Relationships with local representatives and other potential allies
Members of Parliament listen to their local constituents. If the nonprofit sector wants to get MPs’ attention, organizations need to speak to their local representatives, as well as communicate to constituents how supporting charities affects their community. Hilary Pearson of Philanthropic Foundations of Canada and Bruce MacDonald of Imagine Canada emphasized this need for local feedback on the “Federal At Issue” panel at the ONN conference.
Regional and provincial governments also have an influential voice in Ottawa. Pearson suggested that the Province of Ontario could be an ally in federal conversations given that Ontario tackles similar issues, such as strengthening social finance policy.
Overall, provincial and regional networks can help demonstrate how federal issues will impact local communities. They have relationships with the provincial government, local MPs, and organizations on the ground that work in local communities.
Engaged and diverse membership
Collaboration with provincial and regional networks will assist in gathering perspectives from a broad array of organizations. ONN and other networks have connections to organizations, large and small, from a variety of subsectors. The perspectives of smaller grassroots organizations are vital to advancing charity reform that is reflective of their needs.
Collaboration and discussion across national, provincial, and regional networks and organizations is already happening for these very reasons. National networks and organizations have a federal vantage point: they can see trends happening across communities and jurisdictions and identify common areas to address. Provincial and regional networks have mobilized members, diverse perspectives, and community relationships to contribute to these conversations.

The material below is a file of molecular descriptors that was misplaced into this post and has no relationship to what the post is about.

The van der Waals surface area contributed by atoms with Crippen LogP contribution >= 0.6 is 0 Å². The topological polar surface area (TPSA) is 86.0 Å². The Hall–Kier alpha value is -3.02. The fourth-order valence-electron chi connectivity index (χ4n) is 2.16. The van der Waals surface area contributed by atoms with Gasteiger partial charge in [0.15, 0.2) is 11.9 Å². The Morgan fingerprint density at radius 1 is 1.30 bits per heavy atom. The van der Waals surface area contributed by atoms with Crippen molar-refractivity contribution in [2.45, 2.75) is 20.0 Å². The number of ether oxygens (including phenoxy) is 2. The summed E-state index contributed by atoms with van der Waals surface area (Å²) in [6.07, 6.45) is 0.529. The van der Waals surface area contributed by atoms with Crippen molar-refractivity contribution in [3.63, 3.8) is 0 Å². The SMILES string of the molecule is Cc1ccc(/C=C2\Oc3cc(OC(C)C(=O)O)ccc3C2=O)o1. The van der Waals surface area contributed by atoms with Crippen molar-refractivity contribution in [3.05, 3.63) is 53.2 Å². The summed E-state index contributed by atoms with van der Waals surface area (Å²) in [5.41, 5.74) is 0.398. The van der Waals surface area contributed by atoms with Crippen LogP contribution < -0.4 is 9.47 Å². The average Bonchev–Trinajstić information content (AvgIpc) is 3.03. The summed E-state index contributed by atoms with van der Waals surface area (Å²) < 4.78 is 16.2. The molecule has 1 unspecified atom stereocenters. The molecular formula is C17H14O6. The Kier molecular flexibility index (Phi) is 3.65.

What does this mean for your organization? Harness your vantage point and engage in the conversation.
As we were reminded throughout the ONN conference, networks are only as strong as their members. Participate or, if needed, start a conversation within your network about how the current legislative framework impacts your organization and what changes would positively impact your community.
We have limited time to define what we want as a sector and move forward. As many panelists and participants expressed throughout the ONN conference, seeking consensus is not always realistic. The conference session by Liz Rykert of Meta Strategies about networks recommended the GEPO strategy: Good Enough Push On. The nonprofit sector represents so many different organizations and perspectives – we need to listen to one another and then move forward in the short time we have.
– The Canadian income tax act and the concepts of charitable purposes and activities, by Carl Juneau, The Philanthropist
– Imagine Canada’s Sector Monitor, by David Lasby and Emily Cordeaux